She was co-author and editor of the Handbook of International Corporate Governance: A Country by Country Guide and co-author of the World Bank-OECD’s GCGF global director training toolkit. Waring also wrote a series of papers for the ICAEW under the “Beyond the Myth of AngloAmerican Corporate Governance” initiative.

Waring is a professionally qualified Chartered Company Secretary, having won the JC Mitchell Prize for best paper in the corporate governance section. She has an honours degree in International Business and Japanese, and speaks Japanese fluently. She holds both UK and New Zealand passports.

What the SEC Didn’t Do and Interest Group Politics

Excellent commentary by Ted Allen on the Risk & Governance Blog. Instead of simply stripping shareowners of the right to proxy access, the SEC could have

  • adopted a rule of limited duration (e.g., that would apply to corporate meetings until Dec. 31, 2008, or Dec. 31, 2009) that would permit investors to file only non-binding access proposals.
  • adopted a rule to address its disclosure concerns without barring access proposals completely by amending Rule 14a-12(c) to clarify that investors who make director nominations pursuant to an access bylaw must also file a Schedule 14A detailing their ownership, background, and solicitation efforts.

Additionally, the SEC could have sought public comment on the New York Stock Exchange’s proposal to bar the counting of uninstructed broker votes in uncontested board elections. (Commentary: A Missed Opportunity on Proxy Access, 12/19/07)

But they didn’t. Are they protecting investors, as the law mandates, or protecting the vested interests that brought them to power or will reward them after service at the SEC? It would make an interesting case study for the framework outlined by Lucian Bebchuk and Zvika Neeman in a paper entitled Investor Protection and Interest Group Politics. (see also the Harvard Law School Corporate Governance Blog)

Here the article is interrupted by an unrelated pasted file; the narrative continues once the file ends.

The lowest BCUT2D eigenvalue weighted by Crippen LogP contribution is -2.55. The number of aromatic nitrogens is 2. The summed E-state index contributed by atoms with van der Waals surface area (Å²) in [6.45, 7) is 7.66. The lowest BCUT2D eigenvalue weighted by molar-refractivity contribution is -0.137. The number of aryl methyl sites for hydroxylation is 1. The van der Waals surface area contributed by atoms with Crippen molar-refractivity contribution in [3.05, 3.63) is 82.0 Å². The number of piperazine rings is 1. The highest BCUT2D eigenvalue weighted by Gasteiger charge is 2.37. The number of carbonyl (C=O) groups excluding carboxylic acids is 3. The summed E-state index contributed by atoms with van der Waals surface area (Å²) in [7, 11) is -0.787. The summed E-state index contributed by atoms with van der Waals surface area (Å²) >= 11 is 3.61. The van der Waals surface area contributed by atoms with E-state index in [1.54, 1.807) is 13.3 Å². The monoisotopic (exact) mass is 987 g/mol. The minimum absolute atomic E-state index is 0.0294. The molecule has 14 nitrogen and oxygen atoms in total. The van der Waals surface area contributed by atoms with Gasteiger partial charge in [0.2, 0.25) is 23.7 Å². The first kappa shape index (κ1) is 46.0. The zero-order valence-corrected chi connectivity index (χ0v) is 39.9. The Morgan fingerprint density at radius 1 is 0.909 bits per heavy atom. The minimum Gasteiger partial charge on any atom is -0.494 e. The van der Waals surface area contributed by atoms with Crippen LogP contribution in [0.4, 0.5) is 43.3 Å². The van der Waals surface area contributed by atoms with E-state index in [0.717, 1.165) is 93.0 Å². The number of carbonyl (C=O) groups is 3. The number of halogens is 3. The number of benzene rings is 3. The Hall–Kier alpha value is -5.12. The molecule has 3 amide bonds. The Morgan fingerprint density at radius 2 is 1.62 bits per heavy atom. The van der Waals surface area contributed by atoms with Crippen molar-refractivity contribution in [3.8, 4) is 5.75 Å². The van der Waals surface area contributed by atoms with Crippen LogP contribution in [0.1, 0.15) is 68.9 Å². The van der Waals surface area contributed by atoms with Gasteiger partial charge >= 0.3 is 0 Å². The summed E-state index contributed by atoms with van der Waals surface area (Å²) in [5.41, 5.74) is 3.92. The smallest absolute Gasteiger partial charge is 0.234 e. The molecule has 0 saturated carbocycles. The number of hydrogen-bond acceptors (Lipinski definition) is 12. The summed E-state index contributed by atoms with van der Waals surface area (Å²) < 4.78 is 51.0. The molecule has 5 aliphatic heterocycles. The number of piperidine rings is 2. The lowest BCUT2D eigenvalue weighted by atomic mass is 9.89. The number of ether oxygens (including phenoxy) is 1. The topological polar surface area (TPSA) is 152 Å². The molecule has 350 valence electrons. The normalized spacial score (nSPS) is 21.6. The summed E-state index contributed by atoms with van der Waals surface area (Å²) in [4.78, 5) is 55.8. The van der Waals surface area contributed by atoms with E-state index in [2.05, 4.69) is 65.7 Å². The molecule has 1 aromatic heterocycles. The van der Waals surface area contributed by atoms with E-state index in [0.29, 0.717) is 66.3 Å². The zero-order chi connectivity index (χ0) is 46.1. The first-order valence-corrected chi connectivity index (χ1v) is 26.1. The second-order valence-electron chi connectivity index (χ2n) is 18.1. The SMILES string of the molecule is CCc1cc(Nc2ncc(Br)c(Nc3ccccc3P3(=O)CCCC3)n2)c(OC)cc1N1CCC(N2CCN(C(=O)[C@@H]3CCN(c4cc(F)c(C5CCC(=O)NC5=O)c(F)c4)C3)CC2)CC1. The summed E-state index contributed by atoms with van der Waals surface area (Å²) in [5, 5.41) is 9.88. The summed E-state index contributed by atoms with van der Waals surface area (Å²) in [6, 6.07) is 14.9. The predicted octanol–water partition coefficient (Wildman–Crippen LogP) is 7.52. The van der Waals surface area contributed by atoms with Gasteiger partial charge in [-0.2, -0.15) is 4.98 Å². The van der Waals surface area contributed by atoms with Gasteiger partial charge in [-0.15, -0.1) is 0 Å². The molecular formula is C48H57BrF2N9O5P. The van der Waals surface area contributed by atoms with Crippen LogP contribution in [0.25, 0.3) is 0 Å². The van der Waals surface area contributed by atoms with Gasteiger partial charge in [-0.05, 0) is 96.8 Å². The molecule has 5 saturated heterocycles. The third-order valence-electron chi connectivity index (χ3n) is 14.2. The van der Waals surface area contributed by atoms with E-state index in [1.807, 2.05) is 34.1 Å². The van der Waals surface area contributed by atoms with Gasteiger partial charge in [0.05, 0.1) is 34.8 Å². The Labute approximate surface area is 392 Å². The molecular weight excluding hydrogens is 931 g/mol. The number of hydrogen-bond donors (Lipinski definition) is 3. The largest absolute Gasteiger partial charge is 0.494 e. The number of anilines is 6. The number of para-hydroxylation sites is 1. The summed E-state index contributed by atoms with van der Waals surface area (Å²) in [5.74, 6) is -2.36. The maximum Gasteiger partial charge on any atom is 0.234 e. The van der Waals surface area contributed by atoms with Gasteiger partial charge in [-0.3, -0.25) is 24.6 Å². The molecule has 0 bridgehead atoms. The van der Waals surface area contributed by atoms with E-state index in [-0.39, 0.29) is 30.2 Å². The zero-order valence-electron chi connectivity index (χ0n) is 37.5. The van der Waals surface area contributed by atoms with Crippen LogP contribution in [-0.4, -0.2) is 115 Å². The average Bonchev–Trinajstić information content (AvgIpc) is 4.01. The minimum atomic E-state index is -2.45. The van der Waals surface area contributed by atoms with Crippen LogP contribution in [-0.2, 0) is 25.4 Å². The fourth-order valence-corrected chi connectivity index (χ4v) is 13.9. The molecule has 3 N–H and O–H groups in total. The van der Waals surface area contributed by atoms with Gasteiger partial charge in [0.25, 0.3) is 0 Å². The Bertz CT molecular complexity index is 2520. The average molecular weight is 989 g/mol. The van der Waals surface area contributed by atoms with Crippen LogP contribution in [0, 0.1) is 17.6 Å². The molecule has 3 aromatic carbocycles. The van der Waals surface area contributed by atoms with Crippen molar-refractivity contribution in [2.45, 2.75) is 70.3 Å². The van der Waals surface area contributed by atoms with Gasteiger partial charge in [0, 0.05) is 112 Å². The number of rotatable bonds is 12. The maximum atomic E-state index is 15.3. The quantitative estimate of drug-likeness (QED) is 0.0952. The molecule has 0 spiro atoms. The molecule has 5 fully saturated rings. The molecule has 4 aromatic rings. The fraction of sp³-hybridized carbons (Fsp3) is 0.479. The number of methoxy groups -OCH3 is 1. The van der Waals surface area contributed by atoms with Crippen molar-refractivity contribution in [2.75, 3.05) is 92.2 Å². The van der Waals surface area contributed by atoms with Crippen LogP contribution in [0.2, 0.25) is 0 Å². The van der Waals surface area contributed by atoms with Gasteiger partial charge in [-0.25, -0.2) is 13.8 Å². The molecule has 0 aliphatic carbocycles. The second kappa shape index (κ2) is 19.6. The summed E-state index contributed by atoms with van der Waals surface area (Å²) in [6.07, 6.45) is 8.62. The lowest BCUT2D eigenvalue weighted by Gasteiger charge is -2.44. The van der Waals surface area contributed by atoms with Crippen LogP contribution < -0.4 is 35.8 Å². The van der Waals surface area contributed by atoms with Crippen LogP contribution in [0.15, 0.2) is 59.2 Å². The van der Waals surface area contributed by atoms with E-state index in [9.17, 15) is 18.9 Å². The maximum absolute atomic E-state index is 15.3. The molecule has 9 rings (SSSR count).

That paper highlights the fact that “the legal rules themselves are partly a product of an agency problem, as insiders might use direct corporate lobbying efforts in ways that serve their own interests.” Of course, institutional investors can’t influence regulatory activities using such corporate funds.

One flaw in the paper, or at least I certainly hope it is a flaw, is the assumption “that individual investors, who invest in publicly traded firms either directly or indirectly through institutional investors, are too dispersed to become part of an effective organized interest group with respect to investor protection.”

Apparently, that is what many would like us to believe. As I recall, the only representative of individual investors invited by the SEC to roundtable discussions on proxy access was Evelyn Y. Davis, who kept insisting she was “prettier” than Nell Minow. Yet, groups of individual investors in countries outside the US have been critical in achieving reforms and protections.

On a State Department sponsored visit to Korea to discuss the need for corporate governance reforms, I remember visiting representatives of People’s Solidarity for Participatory Democracy (PSPD), specifically their Participatory Economy Committee. The PSPD uses shareholder proposals, civil and criminal lawsuits and lobbying to improve corporate governance. I’m sure many other countries have similar organizations.

Some believe, the United Shareholders Association, a now defunct Washington group financed by Texas oilman T. Boone Pickens, played a largely positive role in the 1980s here in the United States and might have accomplished much more, had it continued. The authors should revise their model to include such a possibility, especially given the key role that individual investors play in several of their predictions (hypotheses).

  • Prediction 5: Investor protection will be higher when the fraction of the electorate that directly or indirectly owns shares in public companies is large.
  • Prediction 8: Investor protection will be higher when individuals investing (directly or indirectly) in public companies are more financially educated and when the media is more active.